Retro Review: Phoenix Wright: Ace Attorney (Volumes 1-5)

Phoenix Wright: Ace Attorney is a much loved video game series developed by Capcom. Likely because of the game’s massive popularity, the official manga was also brought stateside. The manga is also given the title of Phoenix Wright: Ace Attorney but provides the famous defense attorney with a slew of brand new cases to solve, instead of just retreading events from the games. But does it stack up to the hilarious and ingenious trappings the series is so well known for?


As it turns out, the manga is almost as fun as the games and definitely a faithful interpretation of the license. A multitude of cases spill over five volumes and each is complex, creative, and sometimes humorous. Just like the games from which it is based, cases start out ever so slightly simple but quickly ratchet up their level of weirdness.

Cases never feel rushed, although they obviously feel quicker than the game. This is likely due to the fact that the games rely heavily on player input and deduction. In the manga, you simply have the characters fretting over things until they spontaneously discern the truth. That’s the only way the story can be handled here, but reading it does make you want to pick up one of the games promptly afterwards.

Despite this fact, the manga still manages to ring true to its game-based origins. At times, you even see aspects of the game mentioned in it, such as the “Psyche-Lock” feature from Justice for All. The court proceedings are also broken up into chunks for examination just as the games play out. Overall, existing fans will probably get the most out of the manga volumes, although a few might be turned onto the games through them.


The Phoenix Wright series is known for its fantastically quirky characters. If the manga adaptation was unable to capture these emotive personalities then it would be an utter failure. Thankfully, the cast of Phoenix Wright, Maya Fey, Dick Gumshoe, Miles Edgeworth, and everyone else sounds just the way they should. Each has the bombastic personality fans expect.

Phoenix and Maya prove the perfect leads due to their goofy nature. The two may be working together but come across as great friends. Despite inadvertently becoming entangled in murder after murder, they’re still able to focus on the simpler things in life such as ramen, cute cats, and wind chimes. It’s likely those that have never experienced the Ace Attorney world before will be really drawn in by such likable characters. Of course, the rest of the cast is interesting as well.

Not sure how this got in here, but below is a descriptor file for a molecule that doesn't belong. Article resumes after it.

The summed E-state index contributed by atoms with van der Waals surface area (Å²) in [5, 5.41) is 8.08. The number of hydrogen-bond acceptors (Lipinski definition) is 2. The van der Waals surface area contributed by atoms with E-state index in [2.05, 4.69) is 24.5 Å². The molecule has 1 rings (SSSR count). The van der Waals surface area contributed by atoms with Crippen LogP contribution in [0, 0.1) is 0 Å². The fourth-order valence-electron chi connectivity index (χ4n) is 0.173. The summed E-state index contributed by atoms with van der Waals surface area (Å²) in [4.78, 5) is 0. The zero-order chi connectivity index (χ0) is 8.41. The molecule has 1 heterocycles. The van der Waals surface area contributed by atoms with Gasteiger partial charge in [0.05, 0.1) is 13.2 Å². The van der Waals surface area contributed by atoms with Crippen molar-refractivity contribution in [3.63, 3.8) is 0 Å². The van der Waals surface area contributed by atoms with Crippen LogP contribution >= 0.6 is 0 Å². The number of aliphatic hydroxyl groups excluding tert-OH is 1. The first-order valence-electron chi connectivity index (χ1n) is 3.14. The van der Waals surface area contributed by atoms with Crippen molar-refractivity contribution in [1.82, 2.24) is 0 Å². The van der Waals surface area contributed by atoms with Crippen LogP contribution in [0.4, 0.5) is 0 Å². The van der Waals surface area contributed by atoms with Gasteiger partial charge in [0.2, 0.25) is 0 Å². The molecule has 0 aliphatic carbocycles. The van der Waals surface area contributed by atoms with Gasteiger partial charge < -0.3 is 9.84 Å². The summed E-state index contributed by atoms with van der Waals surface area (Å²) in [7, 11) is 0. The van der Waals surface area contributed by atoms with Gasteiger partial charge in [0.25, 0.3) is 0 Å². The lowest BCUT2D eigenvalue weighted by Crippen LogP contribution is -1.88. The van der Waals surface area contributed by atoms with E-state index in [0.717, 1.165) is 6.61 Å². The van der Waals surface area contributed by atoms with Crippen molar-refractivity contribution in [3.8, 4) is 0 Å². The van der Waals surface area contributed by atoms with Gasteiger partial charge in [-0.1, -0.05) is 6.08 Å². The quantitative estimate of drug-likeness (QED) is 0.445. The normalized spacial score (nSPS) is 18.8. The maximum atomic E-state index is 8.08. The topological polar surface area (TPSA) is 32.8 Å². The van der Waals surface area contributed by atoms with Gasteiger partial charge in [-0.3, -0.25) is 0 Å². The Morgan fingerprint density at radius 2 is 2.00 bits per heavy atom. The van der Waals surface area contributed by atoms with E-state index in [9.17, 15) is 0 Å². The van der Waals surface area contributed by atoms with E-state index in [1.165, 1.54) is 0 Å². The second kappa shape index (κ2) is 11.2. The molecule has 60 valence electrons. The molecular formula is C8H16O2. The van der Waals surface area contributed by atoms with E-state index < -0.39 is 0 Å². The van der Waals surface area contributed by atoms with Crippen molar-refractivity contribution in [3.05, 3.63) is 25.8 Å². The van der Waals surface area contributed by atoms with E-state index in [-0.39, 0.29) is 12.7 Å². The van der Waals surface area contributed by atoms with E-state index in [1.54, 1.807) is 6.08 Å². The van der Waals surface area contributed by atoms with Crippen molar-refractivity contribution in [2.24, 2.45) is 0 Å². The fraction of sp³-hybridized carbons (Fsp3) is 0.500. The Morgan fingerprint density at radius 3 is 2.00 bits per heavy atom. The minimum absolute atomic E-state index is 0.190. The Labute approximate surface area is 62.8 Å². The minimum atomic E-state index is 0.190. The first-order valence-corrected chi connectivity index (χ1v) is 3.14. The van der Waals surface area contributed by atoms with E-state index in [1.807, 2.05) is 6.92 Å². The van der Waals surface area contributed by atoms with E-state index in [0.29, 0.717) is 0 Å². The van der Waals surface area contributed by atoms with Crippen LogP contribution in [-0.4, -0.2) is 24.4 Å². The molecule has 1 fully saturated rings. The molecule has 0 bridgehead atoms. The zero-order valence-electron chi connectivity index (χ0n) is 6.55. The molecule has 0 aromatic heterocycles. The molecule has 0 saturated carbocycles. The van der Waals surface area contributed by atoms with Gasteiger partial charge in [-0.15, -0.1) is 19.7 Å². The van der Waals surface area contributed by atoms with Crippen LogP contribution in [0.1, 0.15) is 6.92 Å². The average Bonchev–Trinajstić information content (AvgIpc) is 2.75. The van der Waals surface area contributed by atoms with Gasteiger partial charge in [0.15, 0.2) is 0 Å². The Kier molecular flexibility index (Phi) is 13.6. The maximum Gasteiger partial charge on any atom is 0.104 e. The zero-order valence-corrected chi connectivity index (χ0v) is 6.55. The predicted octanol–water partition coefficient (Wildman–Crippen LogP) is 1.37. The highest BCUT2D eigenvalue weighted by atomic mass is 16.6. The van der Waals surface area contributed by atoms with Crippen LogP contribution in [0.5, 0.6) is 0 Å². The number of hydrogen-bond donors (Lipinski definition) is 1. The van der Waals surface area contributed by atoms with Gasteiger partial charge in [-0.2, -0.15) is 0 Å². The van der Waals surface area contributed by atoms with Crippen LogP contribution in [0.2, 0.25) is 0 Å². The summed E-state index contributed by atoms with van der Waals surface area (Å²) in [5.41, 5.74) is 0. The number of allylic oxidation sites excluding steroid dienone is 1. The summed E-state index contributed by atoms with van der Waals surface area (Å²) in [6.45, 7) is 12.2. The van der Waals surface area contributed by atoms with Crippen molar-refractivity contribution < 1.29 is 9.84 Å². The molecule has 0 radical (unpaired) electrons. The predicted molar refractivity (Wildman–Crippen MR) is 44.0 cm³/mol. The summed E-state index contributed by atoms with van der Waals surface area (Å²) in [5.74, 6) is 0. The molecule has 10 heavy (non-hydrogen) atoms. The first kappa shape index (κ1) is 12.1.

Fans of the games will absolutely adore the manga due to how many characters it brings in from the series. You’ve got the obvious names but also characters such as Franziska Von Karma, Wendy Oldbag, and even Winston Payne playing a part in these new stories. It’s not a completely recycled cast though as some new faces also appear to get mixed up in crimes.


Adapting a manga from Japanese to English is always a difficult task, but this series is more so thanks to an existing property which has many diehard fans. Even though these volumes were published by Kodansha Comics in the West, they still bear the stamp of Capcom’s supervision. Any fan reading these will likely feel that it could have practically been the game editor who handled it!

Translators Alethea Nibley and Athena Nibley deserve some serious credit for being able to remain so true to the games. They did their best to get each character’s style down and they did so stunningly. The same is true for the jokes, which are goofy as can be. It isn’t a perfect copy of the game scripts, but is still pretty close.

One of the most recognizable aspects of humor in the Ace Attorney games is that each character has an interesting, and usually pun-filled, name. This is one aspect where the translation and localization didn’t seem to hold up. At the end of each volume there are notes on why names were chosen and what they initially were. As fun as it was to read these bits it didn’t change the fact that the names just were not as ridiculous. Still, that’s one small gripe overall.


Another big part of getting the world of Phoenix Wright down is having the characters look accurate to their gaming counterparts. Artist Kazuo Maekawa definitely pulled this off. From the moment you first see Wright’s spiky hairdo rendered with perfect form you know that the rest of the characters will look right as well.

Just as with the games, characters also all look very distinct. They’re not cast of characters you’d see in any other series. Distinctive hairdos aside, each also has their own specific style of dress to help them stand out further. Of course, the murders are also drawn quite well. In comparison to the usual pleasant nature of everything else it can even come across as quite jarring to see a bloodied corpse on the next page.

Closing Comments:

Reading Phoenix Wright: Ace Attorney may not be the ideal way to get your Ace Attorney fix, but it’s pretty close. There also haven’t been any new games in the series available in North America for a while. If you need something to read while waiting for Professor Layton vs. Phoenix Wright: Ace Attorney then this five volume manga is certainly worth a look. Previous non-fans might also find the manga serves as a great introduction to the games!

Publisher: Kodansha Comics